Taiwan education officials blasted over irregularities within junior high school exams

Taiwan education officials blasted over irregularities within junior high school exams

Minister of Education Wu Se-hwa yesterday apologised publicly while presenting a special report at a meeting of the Legislative Yuan's Education and Culture Committee, with lawmakers calling for his resignation over junior high school examination irregularities last Sunday.

Minister Wu said that "responsibility will definitely be accounted for where relevant," but the comment fell on deaf ears as Democratic Progressive Party (DPP) Legislator Huang Kuo-shu called for education officials to resign for the incident.

Huang opined that among Minister Wu, Director Wu Ching-shan of the Ministry of Education's (MOE) K-12 Education Administration and Taipei City's Department of Education Commissioner Tang Chih-min, one should step down.

During the nationwide English listening exam portion of the Comprehensive Assessment Program for Junior High School Students on Sunday, several faculty proctors asked test-takers to turn in their exam papers three to five minutes early, causing consternation and tears among some students.

Director Wu said after he noticed suspected errors in the first version of the examination he drafted a document at the end of April and also sent an SMS to alert examination officials.

Kuomintang Legislator Lu Yu-ling blasted Wu for thinking that these actions were sufficient, citing problems within the bureaucratic chain of command. She asked him straight out: "have you already written your letter of resignation?"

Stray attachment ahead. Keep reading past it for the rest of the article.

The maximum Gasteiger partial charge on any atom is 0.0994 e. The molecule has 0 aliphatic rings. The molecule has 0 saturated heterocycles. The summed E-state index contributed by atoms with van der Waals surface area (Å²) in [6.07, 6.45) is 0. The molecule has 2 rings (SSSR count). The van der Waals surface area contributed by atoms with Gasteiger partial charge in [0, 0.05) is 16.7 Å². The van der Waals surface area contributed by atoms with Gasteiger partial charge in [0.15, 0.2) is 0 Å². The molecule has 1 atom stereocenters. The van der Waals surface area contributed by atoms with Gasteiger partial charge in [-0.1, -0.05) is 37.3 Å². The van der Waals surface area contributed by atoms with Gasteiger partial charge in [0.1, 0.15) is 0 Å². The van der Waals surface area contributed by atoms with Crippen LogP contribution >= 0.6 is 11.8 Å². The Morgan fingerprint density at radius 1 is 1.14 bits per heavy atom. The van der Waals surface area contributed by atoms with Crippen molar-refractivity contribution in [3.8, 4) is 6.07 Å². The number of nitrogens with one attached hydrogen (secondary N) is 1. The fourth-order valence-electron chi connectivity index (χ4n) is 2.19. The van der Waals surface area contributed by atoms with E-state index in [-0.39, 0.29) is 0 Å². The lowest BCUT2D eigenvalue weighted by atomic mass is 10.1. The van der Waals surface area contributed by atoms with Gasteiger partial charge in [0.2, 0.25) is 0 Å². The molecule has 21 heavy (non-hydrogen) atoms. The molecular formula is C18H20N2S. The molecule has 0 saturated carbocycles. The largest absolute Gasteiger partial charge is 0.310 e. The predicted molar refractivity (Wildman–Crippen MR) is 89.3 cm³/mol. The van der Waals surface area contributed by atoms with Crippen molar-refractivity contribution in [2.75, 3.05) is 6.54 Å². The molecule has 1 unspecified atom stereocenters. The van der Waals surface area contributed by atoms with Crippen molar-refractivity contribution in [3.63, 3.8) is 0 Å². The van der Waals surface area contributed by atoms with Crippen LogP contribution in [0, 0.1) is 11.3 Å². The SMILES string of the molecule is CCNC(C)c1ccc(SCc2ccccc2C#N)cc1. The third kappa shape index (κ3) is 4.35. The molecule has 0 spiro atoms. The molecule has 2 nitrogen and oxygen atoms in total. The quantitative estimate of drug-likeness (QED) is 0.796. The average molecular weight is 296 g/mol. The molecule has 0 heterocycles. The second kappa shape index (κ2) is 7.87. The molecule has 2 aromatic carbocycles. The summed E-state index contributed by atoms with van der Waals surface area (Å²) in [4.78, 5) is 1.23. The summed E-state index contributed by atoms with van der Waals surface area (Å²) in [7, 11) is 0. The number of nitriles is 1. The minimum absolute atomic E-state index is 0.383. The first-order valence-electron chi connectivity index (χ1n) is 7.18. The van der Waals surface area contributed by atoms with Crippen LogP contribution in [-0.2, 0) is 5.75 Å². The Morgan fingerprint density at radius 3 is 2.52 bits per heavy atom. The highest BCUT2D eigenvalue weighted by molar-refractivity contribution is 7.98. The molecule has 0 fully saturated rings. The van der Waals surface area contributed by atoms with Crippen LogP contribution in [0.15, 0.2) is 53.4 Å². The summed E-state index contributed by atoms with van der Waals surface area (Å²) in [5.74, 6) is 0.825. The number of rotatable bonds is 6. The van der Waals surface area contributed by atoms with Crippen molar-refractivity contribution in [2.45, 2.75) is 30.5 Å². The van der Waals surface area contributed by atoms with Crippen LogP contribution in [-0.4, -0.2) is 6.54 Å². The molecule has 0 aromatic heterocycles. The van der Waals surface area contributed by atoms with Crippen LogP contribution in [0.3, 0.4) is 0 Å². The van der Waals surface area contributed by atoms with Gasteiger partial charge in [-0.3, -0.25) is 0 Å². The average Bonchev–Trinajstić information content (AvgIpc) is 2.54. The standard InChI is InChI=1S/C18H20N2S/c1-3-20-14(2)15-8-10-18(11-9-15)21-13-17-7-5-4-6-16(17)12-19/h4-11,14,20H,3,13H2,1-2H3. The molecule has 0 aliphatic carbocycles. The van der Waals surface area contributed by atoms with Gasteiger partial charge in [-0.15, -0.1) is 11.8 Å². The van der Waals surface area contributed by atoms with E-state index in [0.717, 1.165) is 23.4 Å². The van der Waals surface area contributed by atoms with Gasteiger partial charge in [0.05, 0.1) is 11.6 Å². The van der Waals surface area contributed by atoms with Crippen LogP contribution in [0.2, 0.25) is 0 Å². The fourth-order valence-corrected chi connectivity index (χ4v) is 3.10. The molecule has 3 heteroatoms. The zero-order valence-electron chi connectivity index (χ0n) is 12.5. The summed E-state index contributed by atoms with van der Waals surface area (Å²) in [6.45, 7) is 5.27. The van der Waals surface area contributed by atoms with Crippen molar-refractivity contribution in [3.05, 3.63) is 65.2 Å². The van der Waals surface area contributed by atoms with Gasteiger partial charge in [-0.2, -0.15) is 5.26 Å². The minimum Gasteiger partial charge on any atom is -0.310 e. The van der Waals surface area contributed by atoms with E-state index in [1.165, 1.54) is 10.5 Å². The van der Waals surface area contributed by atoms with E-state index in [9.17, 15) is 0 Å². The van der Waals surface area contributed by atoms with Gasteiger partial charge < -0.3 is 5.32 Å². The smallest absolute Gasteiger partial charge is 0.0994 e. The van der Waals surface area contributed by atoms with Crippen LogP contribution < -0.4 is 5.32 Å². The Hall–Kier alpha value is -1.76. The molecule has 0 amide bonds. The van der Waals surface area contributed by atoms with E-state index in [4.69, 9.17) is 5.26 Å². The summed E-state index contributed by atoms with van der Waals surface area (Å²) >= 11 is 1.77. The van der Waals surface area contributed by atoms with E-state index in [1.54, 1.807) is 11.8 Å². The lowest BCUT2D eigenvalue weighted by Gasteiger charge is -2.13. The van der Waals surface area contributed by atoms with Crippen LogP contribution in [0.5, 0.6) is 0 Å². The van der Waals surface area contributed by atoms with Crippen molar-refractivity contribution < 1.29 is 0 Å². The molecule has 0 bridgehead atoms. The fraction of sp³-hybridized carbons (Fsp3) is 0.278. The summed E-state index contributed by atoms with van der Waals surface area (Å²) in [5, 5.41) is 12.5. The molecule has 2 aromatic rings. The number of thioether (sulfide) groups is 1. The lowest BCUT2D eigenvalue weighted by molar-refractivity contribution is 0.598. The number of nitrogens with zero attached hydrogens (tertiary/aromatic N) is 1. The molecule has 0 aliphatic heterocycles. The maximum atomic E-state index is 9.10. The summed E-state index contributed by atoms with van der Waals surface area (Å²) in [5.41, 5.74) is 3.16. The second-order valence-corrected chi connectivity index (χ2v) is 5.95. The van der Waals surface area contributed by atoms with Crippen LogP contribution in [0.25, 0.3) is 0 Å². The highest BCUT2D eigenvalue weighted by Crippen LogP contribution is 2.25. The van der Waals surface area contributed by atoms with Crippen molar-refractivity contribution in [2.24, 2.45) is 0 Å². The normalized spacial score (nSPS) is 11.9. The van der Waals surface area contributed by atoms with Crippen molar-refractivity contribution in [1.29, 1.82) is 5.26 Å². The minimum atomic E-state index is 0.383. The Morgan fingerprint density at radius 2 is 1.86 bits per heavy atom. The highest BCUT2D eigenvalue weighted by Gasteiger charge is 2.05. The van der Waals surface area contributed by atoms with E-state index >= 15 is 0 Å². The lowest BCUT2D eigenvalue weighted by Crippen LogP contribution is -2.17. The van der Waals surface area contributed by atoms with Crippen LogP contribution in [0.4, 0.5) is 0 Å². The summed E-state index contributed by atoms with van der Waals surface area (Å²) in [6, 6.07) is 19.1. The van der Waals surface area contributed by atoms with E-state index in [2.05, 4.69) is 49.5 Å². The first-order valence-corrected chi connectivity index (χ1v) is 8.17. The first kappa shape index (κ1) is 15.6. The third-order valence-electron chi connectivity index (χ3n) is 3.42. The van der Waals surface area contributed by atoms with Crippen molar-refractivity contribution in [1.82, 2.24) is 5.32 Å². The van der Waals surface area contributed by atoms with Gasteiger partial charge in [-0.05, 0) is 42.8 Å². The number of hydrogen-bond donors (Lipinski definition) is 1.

Director Wu responded that the current priorities should be to ensure that the test-takers affected have their interests taken into consideration.

The MOE published a plan late Monday evening to compensate students affected by the error in examination procedures.

Sixty-four of the students who marked the correct answers but did not have time to enter their selections onto the score card would be given credit for correct answers.

Fifteen of the students will be given partial credit based upon the statistical probability (33 per cent) of guessing the correct answer.

An additional six students who wrote on their answer cards but did not fill in their personal test identification number will not have the listening comprehension tabulated onto their final score.

According to the MOE's written report on the incident, responsibility for examination proctoring guidelines fell to Taipei Jingmei Girls High School, with the MOE and the K-12 Education Administration responsible for "oversight."

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